Believe me when I say this – I was such an ardent supporter of this film, even before I saw it. All year, I was desperately supporting this film, because I wanted it to do well – a unique Holocaust drama, from an underrated cinematic nation, with a first-time filmmaker with an exciting vision, and a very interesting lead actor (more on him later on) – I just wanted this film to be great. I kept postponing releasing my list of the best films of the year until the last conceivable moment, holding out hope that I would manage to see it because I legitimately thought it would be a remarkable film. It wasn’t, and I really did not feel like the hype around this film was really worth it.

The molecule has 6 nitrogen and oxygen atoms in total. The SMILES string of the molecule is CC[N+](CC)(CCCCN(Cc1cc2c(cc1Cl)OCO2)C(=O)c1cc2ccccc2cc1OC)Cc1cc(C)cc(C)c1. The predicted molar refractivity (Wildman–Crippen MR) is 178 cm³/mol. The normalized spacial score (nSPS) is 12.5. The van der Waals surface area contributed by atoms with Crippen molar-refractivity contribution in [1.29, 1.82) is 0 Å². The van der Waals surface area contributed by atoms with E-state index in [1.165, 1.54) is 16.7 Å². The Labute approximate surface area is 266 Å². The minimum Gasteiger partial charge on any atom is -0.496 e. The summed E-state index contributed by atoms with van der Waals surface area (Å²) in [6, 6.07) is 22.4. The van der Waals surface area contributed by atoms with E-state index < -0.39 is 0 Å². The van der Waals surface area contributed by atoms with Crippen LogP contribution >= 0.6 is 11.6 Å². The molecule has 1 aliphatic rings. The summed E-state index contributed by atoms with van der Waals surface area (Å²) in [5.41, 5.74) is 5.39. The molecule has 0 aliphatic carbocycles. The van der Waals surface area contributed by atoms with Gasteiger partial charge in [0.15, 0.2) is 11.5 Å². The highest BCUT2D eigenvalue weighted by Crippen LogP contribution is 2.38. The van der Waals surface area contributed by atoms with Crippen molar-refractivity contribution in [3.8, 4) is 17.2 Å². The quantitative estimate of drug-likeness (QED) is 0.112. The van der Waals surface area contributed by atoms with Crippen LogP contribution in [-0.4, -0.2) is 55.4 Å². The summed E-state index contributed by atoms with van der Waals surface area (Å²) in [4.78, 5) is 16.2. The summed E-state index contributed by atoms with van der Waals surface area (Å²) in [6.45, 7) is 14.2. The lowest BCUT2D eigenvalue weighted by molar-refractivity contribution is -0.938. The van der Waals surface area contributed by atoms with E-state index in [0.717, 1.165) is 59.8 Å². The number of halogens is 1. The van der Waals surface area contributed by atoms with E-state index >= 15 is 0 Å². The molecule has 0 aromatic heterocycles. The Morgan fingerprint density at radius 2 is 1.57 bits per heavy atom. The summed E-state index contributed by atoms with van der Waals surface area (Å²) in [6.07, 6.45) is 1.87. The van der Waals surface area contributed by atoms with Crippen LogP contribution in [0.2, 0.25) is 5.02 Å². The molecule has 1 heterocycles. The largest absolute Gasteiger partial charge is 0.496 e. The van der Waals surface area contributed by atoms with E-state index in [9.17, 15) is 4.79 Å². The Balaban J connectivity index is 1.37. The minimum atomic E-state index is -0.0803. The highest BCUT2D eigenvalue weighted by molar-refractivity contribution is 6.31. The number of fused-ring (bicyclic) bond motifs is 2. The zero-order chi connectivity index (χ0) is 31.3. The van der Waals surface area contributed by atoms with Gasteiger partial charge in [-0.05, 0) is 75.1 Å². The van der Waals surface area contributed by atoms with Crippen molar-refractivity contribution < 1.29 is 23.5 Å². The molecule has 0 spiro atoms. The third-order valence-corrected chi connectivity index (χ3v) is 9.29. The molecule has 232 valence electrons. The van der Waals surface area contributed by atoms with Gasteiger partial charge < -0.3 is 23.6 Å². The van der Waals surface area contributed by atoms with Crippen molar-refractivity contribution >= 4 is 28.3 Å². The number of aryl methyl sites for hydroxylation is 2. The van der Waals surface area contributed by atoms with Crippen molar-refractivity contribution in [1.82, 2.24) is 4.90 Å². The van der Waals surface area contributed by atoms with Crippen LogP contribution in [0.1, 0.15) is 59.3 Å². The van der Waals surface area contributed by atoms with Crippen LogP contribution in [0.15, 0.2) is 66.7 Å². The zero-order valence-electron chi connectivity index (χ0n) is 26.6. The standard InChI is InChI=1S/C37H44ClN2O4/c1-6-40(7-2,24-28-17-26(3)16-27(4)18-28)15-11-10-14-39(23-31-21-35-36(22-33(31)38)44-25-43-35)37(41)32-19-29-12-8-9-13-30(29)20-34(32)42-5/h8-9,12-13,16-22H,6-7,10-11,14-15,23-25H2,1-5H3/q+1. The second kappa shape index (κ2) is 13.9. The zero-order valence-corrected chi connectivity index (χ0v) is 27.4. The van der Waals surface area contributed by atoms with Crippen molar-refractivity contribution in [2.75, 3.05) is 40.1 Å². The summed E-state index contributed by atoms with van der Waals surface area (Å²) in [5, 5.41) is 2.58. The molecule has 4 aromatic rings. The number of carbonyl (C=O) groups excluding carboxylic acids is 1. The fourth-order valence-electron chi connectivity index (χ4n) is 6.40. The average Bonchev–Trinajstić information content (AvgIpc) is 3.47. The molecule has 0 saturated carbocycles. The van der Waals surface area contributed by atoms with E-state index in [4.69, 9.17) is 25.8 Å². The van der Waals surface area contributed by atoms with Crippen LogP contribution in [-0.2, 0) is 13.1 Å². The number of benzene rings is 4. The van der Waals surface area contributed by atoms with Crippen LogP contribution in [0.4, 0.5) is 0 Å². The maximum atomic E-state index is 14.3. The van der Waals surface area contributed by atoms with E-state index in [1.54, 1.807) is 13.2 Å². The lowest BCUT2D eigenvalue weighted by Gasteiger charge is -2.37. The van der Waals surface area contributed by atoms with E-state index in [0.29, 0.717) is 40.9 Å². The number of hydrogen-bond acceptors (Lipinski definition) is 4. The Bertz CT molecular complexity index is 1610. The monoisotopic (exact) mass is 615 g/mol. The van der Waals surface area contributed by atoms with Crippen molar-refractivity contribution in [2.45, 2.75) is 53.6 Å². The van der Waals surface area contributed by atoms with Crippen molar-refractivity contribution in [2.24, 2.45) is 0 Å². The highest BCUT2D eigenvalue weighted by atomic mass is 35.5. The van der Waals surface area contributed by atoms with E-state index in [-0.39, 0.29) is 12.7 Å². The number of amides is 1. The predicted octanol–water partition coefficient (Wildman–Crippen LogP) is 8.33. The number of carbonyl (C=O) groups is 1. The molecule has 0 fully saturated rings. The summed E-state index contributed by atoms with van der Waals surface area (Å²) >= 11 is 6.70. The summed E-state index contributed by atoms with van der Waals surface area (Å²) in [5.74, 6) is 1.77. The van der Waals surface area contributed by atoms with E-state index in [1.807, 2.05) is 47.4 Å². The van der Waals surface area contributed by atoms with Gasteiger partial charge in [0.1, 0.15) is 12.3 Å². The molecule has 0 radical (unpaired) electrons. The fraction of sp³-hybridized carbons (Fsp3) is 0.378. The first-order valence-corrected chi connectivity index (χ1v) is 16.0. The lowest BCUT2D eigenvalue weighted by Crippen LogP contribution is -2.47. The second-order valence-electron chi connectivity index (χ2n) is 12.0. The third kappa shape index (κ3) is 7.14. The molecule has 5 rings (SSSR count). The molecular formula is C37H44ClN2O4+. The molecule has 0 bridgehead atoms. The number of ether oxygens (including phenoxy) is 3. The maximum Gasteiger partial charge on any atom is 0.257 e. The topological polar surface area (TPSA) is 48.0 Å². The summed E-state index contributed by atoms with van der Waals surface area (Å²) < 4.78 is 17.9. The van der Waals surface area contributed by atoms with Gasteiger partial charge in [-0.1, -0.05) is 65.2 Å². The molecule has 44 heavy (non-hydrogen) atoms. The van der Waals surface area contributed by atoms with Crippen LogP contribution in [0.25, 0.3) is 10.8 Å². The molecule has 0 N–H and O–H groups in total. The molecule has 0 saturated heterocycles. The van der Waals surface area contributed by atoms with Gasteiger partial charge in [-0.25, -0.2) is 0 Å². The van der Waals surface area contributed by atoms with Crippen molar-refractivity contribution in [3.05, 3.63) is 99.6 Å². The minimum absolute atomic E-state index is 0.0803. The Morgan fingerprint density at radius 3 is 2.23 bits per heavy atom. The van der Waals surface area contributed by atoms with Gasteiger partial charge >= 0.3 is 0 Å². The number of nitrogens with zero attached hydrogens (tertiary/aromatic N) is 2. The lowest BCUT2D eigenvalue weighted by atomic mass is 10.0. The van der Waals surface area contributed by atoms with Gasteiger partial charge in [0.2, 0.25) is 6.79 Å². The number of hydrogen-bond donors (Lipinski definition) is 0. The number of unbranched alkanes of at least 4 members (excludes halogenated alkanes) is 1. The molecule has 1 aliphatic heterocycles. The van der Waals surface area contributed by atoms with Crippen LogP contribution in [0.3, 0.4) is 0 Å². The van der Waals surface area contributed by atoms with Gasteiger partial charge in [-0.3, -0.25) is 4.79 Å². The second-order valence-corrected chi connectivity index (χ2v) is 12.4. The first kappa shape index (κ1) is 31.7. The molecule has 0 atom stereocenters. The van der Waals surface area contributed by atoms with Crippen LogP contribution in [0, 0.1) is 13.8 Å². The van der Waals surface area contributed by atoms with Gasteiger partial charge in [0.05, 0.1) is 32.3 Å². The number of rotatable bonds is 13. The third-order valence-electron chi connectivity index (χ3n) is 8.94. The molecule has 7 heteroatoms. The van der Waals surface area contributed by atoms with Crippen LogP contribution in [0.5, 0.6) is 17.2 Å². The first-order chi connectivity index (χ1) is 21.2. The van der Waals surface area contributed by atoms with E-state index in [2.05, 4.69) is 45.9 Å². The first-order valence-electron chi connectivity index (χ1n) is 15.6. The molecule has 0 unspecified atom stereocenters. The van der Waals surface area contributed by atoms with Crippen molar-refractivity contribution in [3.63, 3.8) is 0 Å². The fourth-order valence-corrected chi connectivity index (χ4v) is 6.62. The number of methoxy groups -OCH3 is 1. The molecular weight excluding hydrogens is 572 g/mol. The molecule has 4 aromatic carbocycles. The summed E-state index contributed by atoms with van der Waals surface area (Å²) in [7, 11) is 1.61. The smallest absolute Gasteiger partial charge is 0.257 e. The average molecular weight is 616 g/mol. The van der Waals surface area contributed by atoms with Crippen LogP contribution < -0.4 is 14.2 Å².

The story is the one thing that drew me to this film – the Sonderkommando were one of the most fascinating and important people in the Holocaust – Jews that had to dispose of the bodies of their people who were killed by the horrifying Final Solution. Son of Saul concerns one of these men, the titular Saul Auslander, a Hungarian Jew who believes his son has been killed, and seeks out a rabbi to help him bury his son. The film takes a unique look at the Holocaust in this way – instead of concentrating on the entire event, or the lives of the general population in the camps, it focused on one individual and his experiences over a very short time (about one or two days). This was a simple approach to the story, which was unfortunately not executed well enough for it to be as convincing as it should have been. But there are certainly some positives to this film.